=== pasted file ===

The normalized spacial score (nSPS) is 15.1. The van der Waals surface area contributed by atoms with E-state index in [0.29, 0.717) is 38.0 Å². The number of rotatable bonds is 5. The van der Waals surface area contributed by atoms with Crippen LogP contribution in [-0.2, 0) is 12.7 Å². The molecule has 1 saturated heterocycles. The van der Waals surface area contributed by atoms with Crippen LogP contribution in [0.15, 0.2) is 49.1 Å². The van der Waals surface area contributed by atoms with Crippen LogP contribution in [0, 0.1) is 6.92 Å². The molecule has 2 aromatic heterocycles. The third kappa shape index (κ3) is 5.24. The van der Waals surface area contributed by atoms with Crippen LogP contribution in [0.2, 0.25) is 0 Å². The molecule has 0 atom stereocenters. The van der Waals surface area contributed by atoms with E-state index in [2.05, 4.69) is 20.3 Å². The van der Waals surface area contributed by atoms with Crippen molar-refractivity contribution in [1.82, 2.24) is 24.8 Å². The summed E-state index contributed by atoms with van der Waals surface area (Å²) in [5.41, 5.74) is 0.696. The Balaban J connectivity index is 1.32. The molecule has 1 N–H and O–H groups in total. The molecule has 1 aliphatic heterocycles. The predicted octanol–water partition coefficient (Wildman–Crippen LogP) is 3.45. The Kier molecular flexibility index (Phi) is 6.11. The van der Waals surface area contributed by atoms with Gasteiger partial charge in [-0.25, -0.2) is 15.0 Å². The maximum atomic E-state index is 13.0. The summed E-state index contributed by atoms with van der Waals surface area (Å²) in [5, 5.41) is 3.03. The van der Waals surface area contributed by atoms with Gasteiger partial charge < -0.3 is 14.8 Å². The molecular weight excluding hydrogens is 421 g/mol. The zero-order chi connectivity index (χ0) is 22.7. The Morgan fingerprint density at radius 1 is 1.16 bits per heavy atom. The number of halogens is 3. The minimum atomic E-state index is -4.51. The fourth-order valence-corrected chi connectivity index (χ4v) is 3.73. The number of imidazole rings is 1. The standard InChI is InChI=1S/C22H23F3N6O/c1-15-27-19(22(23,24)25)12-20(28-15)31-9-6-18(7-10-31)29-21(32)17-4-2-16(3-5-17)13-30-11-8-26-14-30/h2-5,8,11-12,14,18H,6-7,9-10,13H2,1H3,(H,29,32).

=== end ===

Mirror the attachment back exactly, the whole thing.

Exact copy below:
The normalized spacial score (nSPS) is 15.1. The van der Waals surface area contributed by atoms with E-state index in [0.29, 0.717) is 38.0 Å². The number of rotatable bonds is 5. The van der Waals surface area contributed by atoms with Crippen LogP contribution in [-0.2, 0) is 12.7 Å². The molecule has 1 saturated heterocycles. The van der Waals surface area contributed by atoms with Crippen LogP contribution in [0.15, 0.2) is 49.1 Å². The van der Waals surface area contributed by atoms with Crippen LogP contribution in [0, 0.1) is 6.92 Å². The molecule has 2 aromatic heterocycles. The third kappa shape index (κ3) is 5.24. The van der Waals surface area contributed by atoms with Crippen LogP contribution in [0.2, 0.25) is 0 Å². The molecule has 0 atom stereocenters. The van der Waals surface area contributed by atoms with E-state index in [2.05, 4.69) is 20.3 Å². The van der Waals surface area contributed by atoms with Crippen molar-refractivity contribution in [1.82, 2.24) is 24.8 Å². The summed E-state index contributed by atoms with van der Waals surface area (Å²) in [5.41, 5.74) is 0.696. The Balaban J connectivity index is 1.32. The molecule has 1 N–H and O–H groups in total. The molecule has 1 aliphatic heterocycles. The predicted octanol–water partition coefficient (Wildman–Crippen LogP) is 3.45. The Kier molecular flexibility index (Phi) is 6.11. The van der Waals surface area contributed by atoms with Gasteiger partial charge in [-0.25, -0.2) is 15.0 Å². The maximum atomic E-state index is 13.0. The summed E-state index contributed by atoms with van der Waals surface area (Å²) in [5, 5.41) is 3.03. The van der Waals surface area contributed by atoms with Gasteiger partial charge < -0.3 is 14.8 Å². The molecular weight excluding hydrogens is 421 g/mol. The zero-order chi connectivity index (χ0) is 22.7. The Morgan fingerprint density at radius 1 is 1.16 bits per heavy atom. The number of halogens is 3. The minimum atomic E-state index is -4.51. The fourth-order valence-corrected chi connectivity index (χ4v) is 3.73. The number of imidazole rings is 1. The standard InChI is InChI=1S/C22H23F3N6O/c1-15-27-19(22(23,24)25)12-20(28-15)31-9-6-18(7-10-31)29-21(32)17-4-2-16(3-5-17)13-30-11-8-26-14-30/h2-5,8,11-12,14,18H,6-7,9-10,13H2,1H3,(H,29,32).